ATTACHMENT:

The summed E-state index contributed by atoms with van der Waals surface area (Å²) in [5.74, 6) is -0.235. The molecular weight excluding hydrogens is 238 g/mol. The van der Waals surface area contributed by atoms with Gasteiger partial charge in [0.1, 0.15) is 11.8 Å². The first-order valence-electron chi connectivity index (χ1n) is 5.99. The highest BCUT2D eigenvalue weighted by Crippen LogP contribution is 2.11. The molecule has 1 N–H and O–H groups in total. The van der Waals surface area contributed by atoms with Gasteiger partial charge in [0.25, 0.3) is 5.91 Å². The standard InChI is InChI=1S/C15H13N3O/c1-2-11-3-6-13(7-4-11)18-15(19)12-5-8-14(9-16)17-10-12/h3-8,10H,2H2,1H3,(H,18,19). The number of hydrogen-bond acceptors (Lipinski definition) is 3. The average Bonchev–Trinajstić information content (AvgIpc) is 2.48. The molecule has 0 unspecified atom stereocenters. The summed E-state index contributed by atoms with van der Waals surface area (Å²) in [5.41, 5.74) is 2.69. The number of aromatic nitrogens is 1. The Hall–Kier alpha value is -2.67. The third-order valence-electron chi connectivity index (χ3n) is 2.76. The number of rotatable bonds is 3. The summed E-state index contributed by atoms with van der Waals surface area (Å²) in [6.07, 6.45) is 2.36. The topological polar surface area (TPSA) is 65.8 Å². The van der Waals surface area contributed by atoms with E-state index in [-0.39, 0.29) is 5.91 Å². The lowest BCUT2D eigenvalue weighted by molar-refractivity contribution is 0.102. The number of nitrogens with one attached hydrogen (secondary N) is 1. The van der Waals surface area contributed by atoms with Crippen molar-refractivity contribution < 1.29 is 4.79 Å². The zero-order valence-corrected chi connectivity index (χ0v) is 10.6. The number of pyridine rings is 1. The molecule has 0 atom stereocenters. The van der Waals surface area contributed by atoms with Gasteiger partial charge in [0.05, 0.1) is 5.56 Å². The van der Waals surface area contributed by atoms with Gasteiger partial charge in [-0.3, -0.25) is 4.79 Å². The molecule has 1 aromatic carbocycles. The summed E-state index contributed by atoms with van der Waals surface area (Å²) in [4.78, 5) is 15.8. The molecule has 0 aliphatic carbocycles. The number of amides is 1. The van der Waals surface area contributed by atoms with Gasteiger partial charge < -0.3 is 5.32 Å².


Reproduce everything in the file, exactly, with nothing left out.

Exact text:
The summed E-state index contributed by atoms with van der Waals surface area (Å²) in [5.74, 6) is -0.235. The molecular weight excluding hydrogens is 238 g/mol. The van der Waals surface area contributed by atoms with Gasteiger partial charge in [0.1, 0.15) is 11.8 Å². The first-order valence-electron chi connectivity index (χ1n) is 5.99. The highest BCUT2D eigenvalue weighted by Crippen LogP contribution is 2.11. The molecule has 1 N–H and O–H groups in total. The van der Waals surface area contributed by atoms with Gasteiger partial charge in [0.25, 0.3) is 5.91 Å². The standard InChI is InChI=1S/C15H13N3O/c1-2-11-3-6-13(7-4-11)18-15(19)12-5-8-14(9-16)17-10-12/h3-8,10H,2H2,1H3,(H,18,19). The number of hydrogen-bond acceptors (Lipinski definition) is 3. The average Bonchev–Trinajstić information content (AvgIpc) is 2.48. The molecule has 0 unspecified atom stereocenters. The summed E-state index contributed by atoms with van der Waals surface area (Å²) in [5.41, 5.74) is 2.69. The number of aromatic nitrogens is 1. The Hall–Kier alpha value is -2.67. The third-order valence-electron chi connectivity index (χ3n) is 2.76. The number of rotatable bonds is 3. The summed E-state index contributed by atoms with van der Waals surface area (Å²) in [6.07, 6.45) is 2.36. The topological polar surface area (TPSA) is 65.8 Å². The van der Waals surface area contributed by atoms with E-state index in [-0.39, 0.29) is 5.91 Å². The lowest BCUT2D eigenvalue weighted by molar-refractivity contribution is 0.102. The number of nitrogens with one attached hydrogen (secondary N) is 1. The van der Waals surface area contributed by atoms with Crippen molar-refractivity contribution < 1.29 is 4.79 Å². The zero-order valence-corrected chi connectivity index (χ0v) is 10.6. The number of pyridine rings is 1. The molecule has 0 atom stereocenters. The van der Waals surface area contributed by atoms with Gasteiger partial charge in [0.05, 0.1) is 5.56 Å². The van der Waals surface area contributed by atoms with Gasteiger partial charge in [-0.3, -0.25) is 4.79 Å². The molecule has 1 aromatic carbocycles. The summed E-state index contributed by atoms with van der Waals surface area (Å²) in [4.78, 5) is 15.8. The molecule has 0 aliphatic carbocycles. The number of amides is 1. The van der Waals surface area contributed by atoms with Gasteiger partial charge < -0.3 is 5.32 Å².